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General Types of Water Pollution

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Presentation on theme: "General Types of Water Pollution"— Presentation transcript:

1 General Types of Water Pollution
Water Quality Notes General Types of Water Pollution

2 Environmental Injustice Questions
Why should the general public be informed about local hazardous waste sites? What role should the government play? What federal, state and local agencies exist to protect the environment and human health? What strategies can community members use to address environmental injustices? How might youth be affected by environmental injustices?

Water pollution is any chemical, biological, or physical change in water quality that has a harmful effect on living organisms or makes water unsuitable for desired uses. Point source: specific location (drain pipes, ditches, sewer lines). Nonpoint source: cannot be traced to a single site of discharge (atmospheric deposition, agricultural / industrial / residential runoff)

4 Point Source Pollution
Water pollution that can be traced to a specific spot (such as a factory or sewage treatment plant) because it is discharged into the environment through pipes, sewers or ditches.

5 Non-Point Source Pollution
Pollutants that enter bodies of water over large areas rather than being concentrated at a single point of entry. Ex) Agricultural fertilizer runoff and sediments from construction.

6 Sources of Pollution Agriculture Fertilizers, animal wastes, etc.
Municipal Waste Sewage, fertilizers, dumping into drainage ditches, etc. Industrial Waste Chemicals left over from manufacturing, waste products, etc.

7 Sediment Pollution Definition
Excessive amounts of suspended soil particles that eventually settle out and accumulate on the bottom of a body of water.

8 Causes Erosion of agricultural lands forest soils exposed by logging
degraded stream banks overgrazed rangelands strip mines construction.

9 Environmental Effects
Reduces light penetration Covering aquatic organisms Bringing insoluble toxic pollutants into the water Filling in waterways.

10 Health Effects Sediments adversely affect water quality by carrying toxic chemicals. The sediment particles provide surface area to which some insoluble, toxic compounds adhere (toxic chemicals) Disease-causing agents can also be transported into water via sediments.

11 Sewage

12 Causes Release of waste water from drains or sewers (toilets, washing machines, and showers) and include human wastes, soaps and detergents.

13 Environmental Effects
Enrichment – the fertilization of a body of water Presence of high levels of plants and algal nutrients like nitrogen (N) and phosphorus (P)

14 Health Effects Oxygen – less dissolved oxygen for the fish, etc., and then they die Sewage carries disease-causing agents.

15 Disease-Causing Agents
Definition Infectious organisms that cause disease.

16 Environmental Effects
Causes Comes from the wastes of infected individuals. Environmental Effects Municipal wastewater contains bacteria, viruses, protozoa, parasitic worms, and other infectious agents that cause human or animal diseases.

17 Health Effects Typhoid, cholera, bacterial dysentery, polio and infectious hepatitis are some of the more common bacteria or viruses that are transmitted through contaminated food and water.

18 Major Water Pollutants and Their Effects
Water quality and dissolved oxygen (DO) content in parts per million (ppm) at 20°C. Only a few fish species can survive in water less than 4ppm at 20°C.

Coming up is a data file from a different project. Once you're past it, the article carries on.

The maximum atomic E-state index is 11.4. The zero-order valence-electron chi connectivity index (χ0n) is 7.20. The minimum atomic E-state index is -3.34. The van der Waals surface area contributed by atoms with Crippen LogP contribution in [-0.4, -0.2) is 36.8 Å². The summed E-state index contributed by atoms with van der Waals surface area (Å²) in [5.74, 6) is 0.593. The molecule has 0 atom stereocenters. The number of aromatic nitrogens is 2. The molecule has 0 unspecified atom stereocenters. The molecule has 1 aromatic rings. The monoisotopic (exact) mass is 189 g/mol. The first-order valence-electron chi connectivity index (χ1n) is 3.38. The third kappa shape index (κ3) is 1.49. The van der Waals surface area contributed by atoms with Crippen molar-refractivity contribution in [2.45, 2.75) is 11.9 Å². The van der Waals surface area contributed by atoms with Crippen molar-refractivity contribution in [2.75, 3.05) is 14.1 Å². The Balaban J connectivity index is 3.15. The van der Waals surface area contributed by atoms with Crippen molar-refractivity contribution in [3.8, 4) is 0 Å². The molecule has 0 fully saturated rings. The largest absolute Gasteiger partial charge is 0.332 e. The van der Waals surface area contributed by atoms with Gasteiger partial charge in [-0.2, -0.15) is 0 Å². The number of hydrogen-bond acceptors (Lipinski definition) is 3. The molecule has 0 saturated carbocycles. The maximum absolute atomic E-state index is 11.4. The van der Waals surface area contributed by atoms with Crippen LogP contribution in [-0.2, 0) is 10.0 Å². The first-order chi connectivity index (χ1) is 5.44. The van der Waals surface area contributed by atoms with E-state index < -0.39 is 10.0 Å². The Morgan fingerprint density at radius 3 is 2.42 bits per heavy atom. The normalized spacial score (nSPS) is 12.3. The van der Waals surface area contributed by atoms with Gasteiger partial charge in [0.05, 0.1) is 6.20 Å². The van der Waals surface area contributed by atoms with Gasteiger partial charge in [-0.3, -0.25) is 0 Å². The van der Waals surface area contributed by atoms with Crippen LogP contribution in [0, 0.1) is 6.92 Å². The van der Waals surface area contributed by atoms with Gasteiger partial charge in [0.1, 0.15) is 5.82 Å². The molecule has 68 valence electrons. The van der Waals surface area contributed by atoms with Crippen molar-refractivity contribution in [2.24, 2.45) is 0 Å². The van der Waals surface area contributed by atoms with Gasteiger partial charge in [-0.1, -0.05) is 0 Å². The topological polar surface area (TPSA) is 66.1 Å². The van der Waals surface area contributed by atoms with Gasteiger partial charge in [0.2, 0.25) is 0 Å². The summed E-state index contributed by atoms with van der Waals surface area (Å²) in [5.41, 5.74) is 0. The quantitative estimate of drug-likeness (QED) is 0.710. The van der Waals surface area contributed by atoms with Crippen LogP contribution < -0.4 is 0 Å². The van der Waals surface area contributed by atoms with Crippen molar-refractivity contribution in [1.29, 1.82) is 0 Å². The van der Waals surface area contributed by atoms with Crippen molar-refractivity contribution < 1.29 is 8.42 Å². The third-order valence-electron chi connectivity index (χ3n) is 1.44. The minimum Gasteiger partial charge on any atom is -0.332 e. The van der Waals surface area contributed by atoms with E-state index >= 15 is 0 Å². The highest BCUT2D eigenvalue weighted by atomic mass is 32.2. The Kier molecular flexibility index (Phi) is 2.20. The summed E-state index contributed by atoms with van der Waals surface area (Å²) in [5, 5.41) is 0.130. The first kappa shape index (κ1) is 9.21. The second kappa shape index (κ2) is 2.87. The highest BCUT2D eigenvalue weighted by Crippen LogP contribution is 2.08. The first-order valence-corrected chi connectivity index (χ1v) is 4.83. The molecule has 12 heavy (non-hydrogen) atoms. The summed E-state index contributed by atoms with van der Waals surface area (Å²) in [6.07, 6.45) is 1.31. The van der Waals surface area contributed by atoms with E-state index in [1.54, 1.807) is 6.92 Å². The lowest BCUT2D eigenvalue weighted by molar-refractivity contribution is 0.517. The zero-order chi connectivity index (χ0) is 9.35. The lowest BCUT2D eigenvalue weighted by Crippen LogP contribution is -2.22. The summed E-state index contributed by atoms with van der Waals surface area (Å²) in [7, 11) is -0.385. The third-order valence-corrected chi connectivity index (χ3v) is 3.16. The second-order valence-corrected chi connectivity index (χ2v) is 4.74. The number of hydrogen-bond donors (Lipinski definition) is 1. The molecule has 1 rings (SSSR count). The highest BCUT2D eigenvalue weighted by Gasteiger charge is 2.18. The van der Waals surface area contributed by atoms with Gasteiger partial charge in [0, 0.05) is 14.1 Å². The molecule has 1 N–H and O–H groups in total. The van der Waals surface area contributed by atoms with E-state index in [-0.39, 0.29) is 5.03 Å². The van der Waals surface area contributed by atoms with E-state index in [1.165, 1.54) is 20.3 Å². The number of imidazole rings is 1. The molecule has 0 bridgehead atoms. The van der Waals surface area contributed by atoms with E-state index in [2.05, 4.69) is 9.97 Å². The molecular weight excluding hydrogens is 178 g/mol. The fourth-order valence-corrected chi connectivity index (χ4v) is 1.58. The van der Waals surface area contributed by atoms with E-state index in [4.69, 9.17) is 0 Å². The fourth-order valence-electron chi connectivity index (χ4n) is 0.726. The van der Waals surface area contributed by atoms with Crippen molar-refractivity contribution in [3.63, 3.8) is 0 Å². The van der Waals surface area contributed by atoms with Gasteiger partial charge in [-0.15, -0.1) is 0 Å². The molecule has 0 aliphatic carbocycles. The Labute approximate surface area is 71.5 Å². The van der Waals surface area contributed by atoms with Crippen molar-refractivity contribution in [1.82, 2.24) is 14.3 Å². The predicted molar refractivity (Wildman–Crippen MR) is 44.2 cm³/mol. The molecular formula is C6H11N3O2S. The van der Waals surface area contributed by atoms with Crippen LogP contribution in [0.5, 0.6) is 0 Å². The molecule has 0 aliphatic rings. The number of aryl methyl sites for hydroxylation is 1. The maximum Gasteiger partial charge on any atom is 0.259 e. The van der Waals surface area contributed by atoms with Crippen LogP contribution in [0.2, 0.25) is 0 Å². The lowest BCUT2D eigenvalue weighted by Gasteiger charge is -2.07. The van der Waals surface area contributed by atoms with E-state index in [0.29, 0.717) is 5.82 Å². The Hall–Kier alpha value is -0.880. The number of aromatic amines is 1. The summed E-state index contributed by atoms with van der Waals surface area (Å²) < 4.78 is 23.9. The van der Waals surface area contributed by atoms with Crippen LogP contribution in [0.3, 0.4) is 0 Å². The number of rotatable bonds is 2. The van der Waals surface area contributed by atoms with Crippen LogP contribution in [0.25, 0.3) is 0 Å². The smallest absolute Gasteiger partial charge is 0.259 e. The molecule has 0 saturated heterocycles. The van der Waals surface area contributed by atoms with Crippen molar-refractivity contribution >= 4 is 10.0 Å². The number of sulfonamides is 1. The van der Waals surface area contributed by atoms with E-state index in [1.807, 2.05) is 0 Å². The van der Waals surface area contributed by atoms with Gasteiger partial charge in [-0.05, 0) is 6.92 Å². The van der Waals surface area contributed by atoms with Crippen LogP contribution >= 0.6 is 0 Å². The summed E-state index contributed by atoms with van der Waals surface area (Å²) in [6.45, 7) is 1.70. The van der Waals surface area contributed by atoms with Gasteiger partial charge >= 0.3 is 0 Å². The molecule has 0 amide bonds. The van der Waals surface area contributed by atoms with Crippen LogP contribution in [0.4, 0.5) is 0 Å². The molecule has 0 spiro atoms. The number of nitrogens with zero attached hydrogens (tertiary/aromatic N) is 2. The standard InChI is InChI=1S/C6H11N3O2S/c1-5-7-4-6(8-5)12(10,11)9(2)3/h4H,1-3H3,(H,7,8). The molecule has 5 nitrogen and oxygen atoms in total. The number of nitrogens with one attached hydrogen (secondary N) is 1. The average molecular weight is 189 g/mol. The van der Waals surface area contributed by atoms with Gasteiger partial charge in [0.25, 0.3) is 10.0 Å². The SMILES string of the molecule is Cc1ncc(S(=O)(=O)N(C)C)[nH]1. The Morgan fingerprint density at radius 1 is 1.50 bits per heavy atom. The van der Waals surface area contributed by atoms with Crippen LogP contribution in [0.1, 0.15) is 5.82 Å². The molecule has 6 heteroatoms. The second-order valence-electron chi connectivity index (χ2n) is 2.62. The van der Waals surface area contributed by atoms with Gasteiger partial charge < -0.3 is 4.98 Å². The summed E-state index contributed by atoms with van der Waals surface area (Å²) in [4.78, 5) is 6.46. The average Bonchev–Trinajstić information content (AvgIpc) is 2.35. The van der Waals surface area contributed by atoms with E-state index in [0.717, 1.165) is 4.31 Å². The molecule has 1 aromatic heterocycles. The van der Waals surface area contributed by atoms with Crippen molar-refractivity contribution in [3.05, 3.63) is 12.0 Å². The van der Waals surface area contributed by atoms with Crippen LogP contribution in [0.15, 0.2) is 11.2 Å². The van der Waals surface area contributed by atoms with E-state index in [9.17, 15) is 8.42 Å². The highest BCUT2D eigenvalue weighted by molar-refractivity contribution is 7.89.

19 Inorganic Plant and Algal Nutrients
Chemicals such as nitrogen and phosphorus that stimulate the growth of plants and algae.

20 Causes Nitrates and phosphates come from sources such as human and animal wastes, plant residues, atmospheric deposition and residential land.

21 Environmental Effects
Encourage excessive growth of algal and aquatic plants.

22 Organic Compounds Causes Chemicals that contain carbon atoms.
Synthetic chemicals that are produced by human activities pesticides, solvents, industrial chemicals and plastics, and seepage from landfills.

23 Environmental Effects
Health Effects Hundreds of synthetic organic compounds are toxic and some of these have been shown to cause cancer or birth defects. Environmental Effects Pollutes streams and groundwater.

24 Inorganic Compounds

25 Causes Contain elements other than carbon.
Examples include acids, salts, and heavy metals. From sources such as industries, mines, irrigation runoff, oil drilling and urban runoff from storm sewers.

26 Environmental Effects
Some of these inorganic pollutants are toxic to aquatic organisms.

27 Health Effects Lead and mercury are poisonous. Mercury exposure
Mental retardations, cerebral palsy, and developing delays, causes kidney disorders and several damage the nervous and cardiovascular systems. Low levels of mercury in the brain cause neurological problems such as headache, depression, and quarrelsome behavior.

28 Radioactive Substances
Contains atoms of unstable isotopes that spontaneously emit radiation

29 Causes Get into water mining and processing of radioactive minerals such as uranium and thorium. Nuclear weapons industry uses the largest amounts. Medical and scientific research facilities

30 Environmental Effects
Health Effects Mutations, birth defects, mental retardation, genetic disease, leukemia, cancer (breast, bone, thyroid, skin, lung), burns, cataracts, male sterility. Environmental Effects Pollutes air, water and soil.

31 Thermal Pollution Causes
When heated water produced during certain industrial processes is released into waterways.

32 Environmental Effects
Decomposition of wastes occurs faster, depleting the water of oxygen; this affects aquatic life. Health Effects Typically affects animals, not humans.


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